IHS: Stop Blocking Native Women's Access to Emergency Contraception!
  • Petitioned Dr. Yvette Roubideaux

This petition was delivered to:

Director, Indian Health Services
Dr. Yvette Roubideaux
Secretary of Health and Human Services
Katheleen Sebelius
Staff, IHS

IHS: Stop Blocking Native Women's Access to Emergency Contraception!

    1. Sunny Clifford
    2. Petition by

      Sunny Clifford

      Kyle, SD

  1.  
  2.   
September 2013

Victory

On September 19th, 2013 the Indian Health Services announced they had issued directives to all of their facilities requiring Plan B and its generic versions to be made available to patients 17 and older without requiring a prescription or doctor consultation. Thanks to our collective voices, Native women now have more control over their bodies, families, and health!

In the US, women age 17 and over have the legal right to get emergency contraception -- sometimes called Plan B or “the morning after pill -- over the counter and without a prescription at their pharmacy.

But not, it seems, if you're Native like me. I live on a reservation in South Dakota and when I went to get emergency contraception, the IHS workers told me I'd need to drive to a clinic over an hour away. I don't have a car and neither do many people on the rez.

It turns out this is happening all over the country to Native women- a recent roundtable report by the Native American Women’s Health Education Resource Center found that women are often told they have to see a doctor or have a prescription to get EC. Some find that the pill isn’t in stock on their reservation. I even heard about a woman who was raped who was shamed and then turned away.

This is especially alarming in light of the fact that 1 in 3 Native American women will be raped in their lifetime. I haven't become a statistic but I live in fear that if the worst happened, I wouldn't even have the resources to prevent a pregnancy.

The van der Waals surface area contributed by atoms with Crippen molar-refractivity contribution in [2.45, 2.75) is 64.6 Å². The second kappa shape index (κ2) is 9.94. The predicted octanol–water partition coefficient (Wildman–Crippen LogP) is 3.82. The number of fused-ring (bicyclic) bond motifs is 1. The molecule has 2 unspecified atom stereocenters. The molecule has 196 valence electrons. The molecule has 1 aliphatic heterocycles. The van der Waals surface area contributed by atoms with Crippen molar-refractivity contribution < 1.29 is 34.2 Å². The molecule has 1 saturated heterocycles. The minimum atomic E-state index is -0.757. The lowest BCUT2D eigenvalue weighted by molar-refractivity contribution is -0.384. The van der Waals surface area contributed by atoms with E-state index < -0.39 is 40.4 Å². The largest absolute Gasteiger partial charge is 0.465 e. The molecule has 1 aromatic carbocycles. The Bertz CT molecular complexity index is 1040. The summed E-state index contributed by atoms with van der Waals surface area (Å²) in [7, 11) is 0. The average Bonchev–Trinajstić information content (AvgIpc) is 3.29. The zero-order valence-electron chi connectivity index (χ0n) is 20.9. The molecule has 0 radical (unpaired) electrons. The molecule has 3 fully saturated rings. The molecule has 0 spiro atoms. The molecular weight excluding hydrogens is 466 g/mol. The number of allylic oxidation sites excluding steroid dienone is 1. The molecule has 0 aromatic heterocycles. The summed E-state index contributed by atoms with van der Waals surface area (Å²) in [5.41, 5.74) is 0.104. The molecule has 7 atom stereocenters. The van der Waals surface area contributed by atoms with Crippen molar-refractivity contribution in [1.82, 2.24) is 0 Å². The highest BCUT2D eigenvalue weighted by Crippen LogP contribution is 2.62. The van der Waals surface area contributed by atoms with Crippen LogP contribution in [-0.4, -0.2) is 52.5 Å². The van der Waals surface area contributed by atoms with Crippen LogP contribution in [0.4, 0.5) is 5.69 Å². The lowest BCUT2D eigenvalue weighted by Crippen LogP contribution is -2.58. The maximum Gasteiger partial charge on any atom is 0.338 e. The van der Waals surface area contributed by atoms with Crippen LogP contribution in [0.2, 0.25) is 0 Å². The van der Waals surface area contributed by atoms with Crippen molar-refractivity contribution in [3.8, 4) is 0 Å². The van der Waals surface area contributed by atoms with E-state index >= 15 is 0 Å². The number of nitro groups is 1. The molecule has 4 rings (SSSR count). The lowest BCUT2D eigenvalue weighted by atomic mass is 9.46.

There’s a simple fix to this problem. Dr. Yvette Roubideaux, the Director of Indian Health Services, can issue a directive to all service providers that emergency contraception be made available on demand -- without a prescription and without having to see a doctor -- to any woman age 17 or over who asks for it.

Please sign this petition to ask Dr. Roubideaux to issue this directive and to alert the Department of Health and Human Services, which has oversight over her and IHS, to the situation. Native women deserve and demand equal access to basic reproductive health care!

Recent signatures

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    1. Reached 100,000 signatures

    Supporters

    Reasons for signing

    • Jo lowenthal LYNNWOOD, WA
      • 8 months ago

      In the US, women age 17 and over have the legal right to get emergency contraception -- sometimes called Plan B or “the morning after pill -- over the counter and without a prescription at their pharmacy.

      This right is often denied to Native American women who use Indian Health Services to access healthcare.

      Under current Indian Health Services policy, there isn’t even a consistent mechanism to provide survivors of rape and sexual assault the medication they need to prevent an unwanted pregnancy.

      Dr. Yvette Roubideaux, the Director of Indian Health Services, can issue a directive to all service providers that emergency contraception be made available on demand -- without a prescription and without having to see a doctor -- to any woman age 17 or over who asks for it. Please correct this flaw in the current policy

      REPORT THIS COMMENT:
    • Keara Rodela PORTLAND, OR
      • 8 months ago

      all women should have equal access to quality health health care!

      REPORT THIS COMMENT:
    • Regina Petry SEATTLE, WA
      • 8 months ago

      All women should be able to make the choice on whether or not to have a child. In order to do that, women must all have access to the contraception and services they need no matter what!

      REPORT THIS COMMENT:
    • Molly Anderson PORTLAND, OR
      • 8 months ago

      ALL women have a right to birth control, including emergency contraception. Native American women are especially limited in their options. Living on a reservation, they must rely on what the IHS chooses for them. It's time to reform this patronizing relationship between the government and native people. I'm a non-Indian, but I wanted to share my opinion. And hello to my friends on the Lower Brule reservation.

      REPORT THIS COMMENT:
    • LORI WILLIAMS PORTLAND, OR
      • 8 months ago

      I am a woman

      REPORT THIS COMMENT:

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